Saturday, favorite of all days, I rose early. Breakfast at the coffee shop. They know my order: just half a cup, milky, as if for a child. I bought blueberries and dark sour cherries in bags at the farmers' market, bread buttoned with olives. The post office: running into a friend home early from Thailand. Back to the lake, I wrote four pages. I lost my notebook.
I walked back to the rain shelter, and it was gone from my bag. I retraced my steps, brown tennis shoes laced with pink, my feet inside cut from sandals, the same wound on opposite sides, the same heart-shaped scaring. At the table where I sat by the river, my notebook was not there. It had turned into a turtle, painted orange and gray, sleeping in the soft black earth. There were men in the creek, splashing after frogs no one would catch.
Twice now, I have been told the frogs are real. I know. Tell me again, and I will start to believe it, maybe. You know they will be the first ones to go if our world goes, the first living things to tell us we will no longer be living.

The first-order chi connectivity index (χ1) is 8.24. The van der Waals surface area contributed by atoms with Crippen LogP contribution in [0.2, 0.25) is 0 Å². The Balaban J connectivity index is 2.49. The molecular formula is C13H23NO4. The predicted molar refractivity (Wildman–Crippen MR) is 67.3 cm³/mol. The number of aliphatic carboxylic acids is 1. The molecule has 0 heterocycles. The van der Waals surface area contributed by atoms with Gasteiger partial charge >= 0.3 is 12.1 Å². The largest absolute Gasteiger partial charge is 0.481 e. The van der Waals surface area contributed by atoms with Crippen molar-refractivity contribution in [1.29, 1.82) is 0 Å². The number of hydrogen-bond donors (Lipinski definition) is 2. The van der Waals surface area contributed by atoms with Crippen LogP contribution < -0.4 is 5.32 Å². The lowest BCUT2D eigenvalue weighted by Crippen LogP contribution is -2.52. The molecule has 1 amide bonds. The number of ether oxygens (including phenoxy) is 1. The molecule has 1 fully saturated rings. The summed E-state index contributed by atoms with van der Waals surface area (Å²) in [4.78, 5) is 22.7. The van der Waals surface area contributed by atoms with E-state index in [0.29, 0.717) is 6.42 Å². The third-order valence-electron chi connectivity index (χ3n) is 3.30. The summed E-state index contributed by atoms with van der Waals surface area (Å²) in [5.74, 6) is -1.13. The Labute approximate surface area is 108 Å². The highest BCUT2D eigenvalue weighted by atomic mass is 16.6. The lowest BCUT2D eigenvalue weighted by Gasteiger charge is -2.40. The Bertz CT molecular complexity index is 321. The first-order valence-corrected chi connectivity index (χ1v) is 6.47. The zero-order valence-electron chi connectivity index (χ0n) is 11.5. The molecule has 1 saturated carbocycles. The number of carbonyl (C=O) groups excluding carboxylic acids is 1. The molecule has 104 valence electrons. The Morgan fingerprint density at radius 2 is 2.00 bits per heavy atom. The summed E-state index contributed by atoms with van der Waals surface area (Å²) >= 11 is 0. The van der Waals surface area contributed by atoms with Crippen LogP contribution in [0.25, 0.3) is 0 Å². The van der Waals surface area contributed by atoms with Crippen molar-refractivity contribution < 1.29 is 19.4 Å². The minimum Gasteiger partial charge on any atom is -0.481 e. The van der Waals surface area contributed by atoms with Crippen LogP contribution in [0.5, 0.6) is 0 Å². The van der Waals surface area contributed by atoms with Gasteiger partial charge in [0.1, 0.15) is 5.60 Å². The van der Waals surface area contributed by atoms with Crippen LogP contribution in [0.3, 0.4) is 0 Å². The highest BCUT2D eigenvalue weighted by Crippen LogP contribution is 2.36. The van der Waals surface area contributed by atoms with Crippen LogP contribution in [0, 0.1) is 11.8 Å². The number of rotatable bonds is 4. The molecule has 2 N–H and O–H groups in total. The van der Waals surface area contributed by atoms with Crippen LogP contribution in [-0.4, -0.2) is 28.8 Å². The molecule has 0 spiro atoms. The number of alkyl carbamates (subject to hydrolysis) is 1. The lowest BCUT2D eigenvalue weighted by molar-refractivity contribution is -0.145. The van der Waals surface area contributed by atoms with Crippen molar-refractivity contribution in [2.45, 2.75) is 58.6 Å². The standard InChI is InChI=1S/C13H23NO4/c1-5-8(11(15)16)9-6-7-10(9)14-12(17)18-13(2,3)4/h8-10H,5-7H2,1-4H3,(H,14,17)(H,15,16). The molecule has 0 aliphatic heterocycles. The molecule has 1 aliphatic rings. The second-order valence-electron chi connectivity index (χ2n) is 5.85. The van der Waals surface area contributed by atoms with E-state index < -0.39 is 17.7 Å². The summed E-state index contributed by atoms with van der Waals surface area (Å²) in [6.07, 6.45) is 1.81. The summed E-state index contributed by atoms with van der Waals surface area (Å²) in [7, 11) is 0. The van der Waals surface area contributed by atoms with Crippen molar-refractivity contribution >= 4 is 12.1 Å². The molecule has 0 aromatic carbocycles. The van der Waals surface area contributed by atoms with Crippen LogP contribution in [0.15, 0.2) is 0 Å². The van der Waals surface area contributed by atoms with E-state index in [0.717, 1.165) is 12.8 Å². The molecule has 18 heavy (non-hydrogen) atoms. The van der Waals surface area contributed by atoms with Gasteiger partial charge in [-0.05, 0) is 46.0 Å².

I found it finally in a field, ruffles showing like a girl's skirt. It was only four pages of a fiction that I wrote, not very good. I could re-create it. Edna once remembered an entire manuscript lost in a fire, and my English teacher said she was the one I recalled.
But everyone is always trying to link us to someone--that is part of living now. I was born on a Wednesday in a blizzard that killed a woman as she walked from the barn to the house, a truck driver buried in drifts. You must not let go of the rope--I know this. I am like no one else.
It was not the lost fiction that worried me, but this: first paragraph scrawled on the back, prosaic, but true, my day spilled open for record, for you. I am not like anything that came before. I am different. I am safe. I am telling the truth. I will not let go of the rope.